I first became aware of the Evenki reindeer-herding nomads of the Siberian Far East as an undergraduate pursuing a Bachelors of Science in Anthropology. Fascinated by the idea of an entire culture based on fur hunting and reindeer husbandry, I began to research the history of the Evenki from the prehistoric domestication of the reindeer to the collapse of the Soviet Union in 1991. As state subsidies dissolved so too did the widely mismanaged state reindeer farms. The herds were dispersed among the families of the Evenki workers who have since returned to less industrialized and more traditional forms of reindeer pastoralism and fur hunting.
I began to research problems and perspectives of these family collectives in context of post-Soviet land reforms and natural resource exploitation. Fortunate enough to win the necessary grants, I began planning a year-long research trip to Russia. Organized through the School of Russian and Asian Studies, I first completed intensive Russian language training at St. Petersburg State University with a corresponding internship at the Russian Ethnographic Museum. From there I traveled across Siberia to Khabarovsk for further language training and research consultation at the Khabarovsk State Pedagogical Institute. There I was connected to the Association of Northern Minority Nationalities who referred me to their office in Tynda—the launching point for my two-month fieldwork in an Evenki reindeer collective.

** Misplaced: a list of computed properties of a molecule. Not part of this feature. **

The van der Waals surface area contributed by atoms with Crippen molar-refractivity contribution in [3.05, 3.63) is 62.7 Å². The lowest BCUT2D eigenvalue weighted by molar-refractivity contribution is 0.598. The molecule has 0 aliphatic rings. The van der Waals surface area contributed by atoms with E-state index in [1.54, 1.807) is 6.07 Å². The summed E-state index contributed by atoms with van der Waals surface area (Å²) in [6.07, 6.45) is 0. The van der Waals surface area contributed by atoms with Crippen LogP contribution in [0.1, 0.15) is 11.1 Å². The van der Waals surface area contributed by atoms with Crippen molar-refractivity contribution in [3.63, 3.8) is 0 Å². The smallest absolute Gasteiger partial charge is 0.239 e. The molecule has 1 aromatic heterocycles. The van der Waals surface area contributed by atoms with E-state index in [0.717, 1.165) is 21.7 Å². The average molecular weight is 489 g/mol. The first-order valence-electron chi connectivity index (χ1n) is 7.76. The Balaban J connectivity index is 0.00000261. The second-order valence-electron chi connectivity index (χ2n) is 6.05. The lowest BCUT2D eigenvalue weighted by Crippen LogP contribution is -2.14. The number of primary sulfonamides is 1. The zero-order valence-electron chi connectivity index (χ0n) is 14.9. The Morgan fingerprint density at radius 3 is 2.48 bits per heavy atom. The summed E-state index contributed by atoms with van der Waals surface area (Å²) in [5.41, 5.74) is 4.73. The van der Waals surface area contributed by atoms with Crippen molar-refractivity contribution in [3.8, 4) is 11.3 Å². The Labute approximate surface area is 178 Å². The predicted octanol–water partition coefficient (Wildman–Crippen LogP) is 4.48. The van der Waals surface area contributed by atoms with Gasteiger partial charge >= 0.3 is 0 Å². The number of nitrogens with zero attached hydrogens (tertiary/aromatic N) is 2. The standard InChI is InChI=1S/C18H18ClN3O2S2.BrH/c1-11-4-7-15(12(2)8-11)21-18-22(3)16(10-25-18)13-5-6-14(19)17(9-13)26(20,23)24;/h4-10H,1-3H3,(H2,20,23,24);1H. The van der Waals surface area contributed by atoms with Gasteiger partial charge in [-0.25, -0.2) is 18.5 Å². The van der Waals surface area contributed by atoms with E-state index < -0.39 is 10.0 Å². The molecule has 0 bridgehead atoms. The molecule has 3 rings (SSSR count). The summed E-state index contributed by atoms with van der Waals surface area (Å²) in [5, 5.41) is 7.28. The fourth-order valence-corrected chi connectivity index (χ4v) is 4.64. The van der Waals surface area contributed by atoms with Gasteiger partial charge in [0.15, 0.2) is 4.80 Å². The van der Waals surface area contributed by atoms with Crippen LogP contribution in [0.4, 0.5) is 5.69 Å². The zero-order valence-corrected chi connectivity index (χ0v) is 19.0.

Once in Tynda I was introduced to the heads of seven reindeer collectives, who were returning to their camps in the Taiga from an annual auction of sable furs. After toasting away two-bottles of vodka, I made my offer. I asked to accompany any one of them to their camp for a period of two and a half months. There I would help out as they saw fit while taking notes and photographs. In exchange, I offered to purchase their summer supply of food. The first five leaders rejected the proposal and the sixth accepted. The trip began the next morning involving three days of logging trains, rafts, jeeps, and finally boots and backpacks.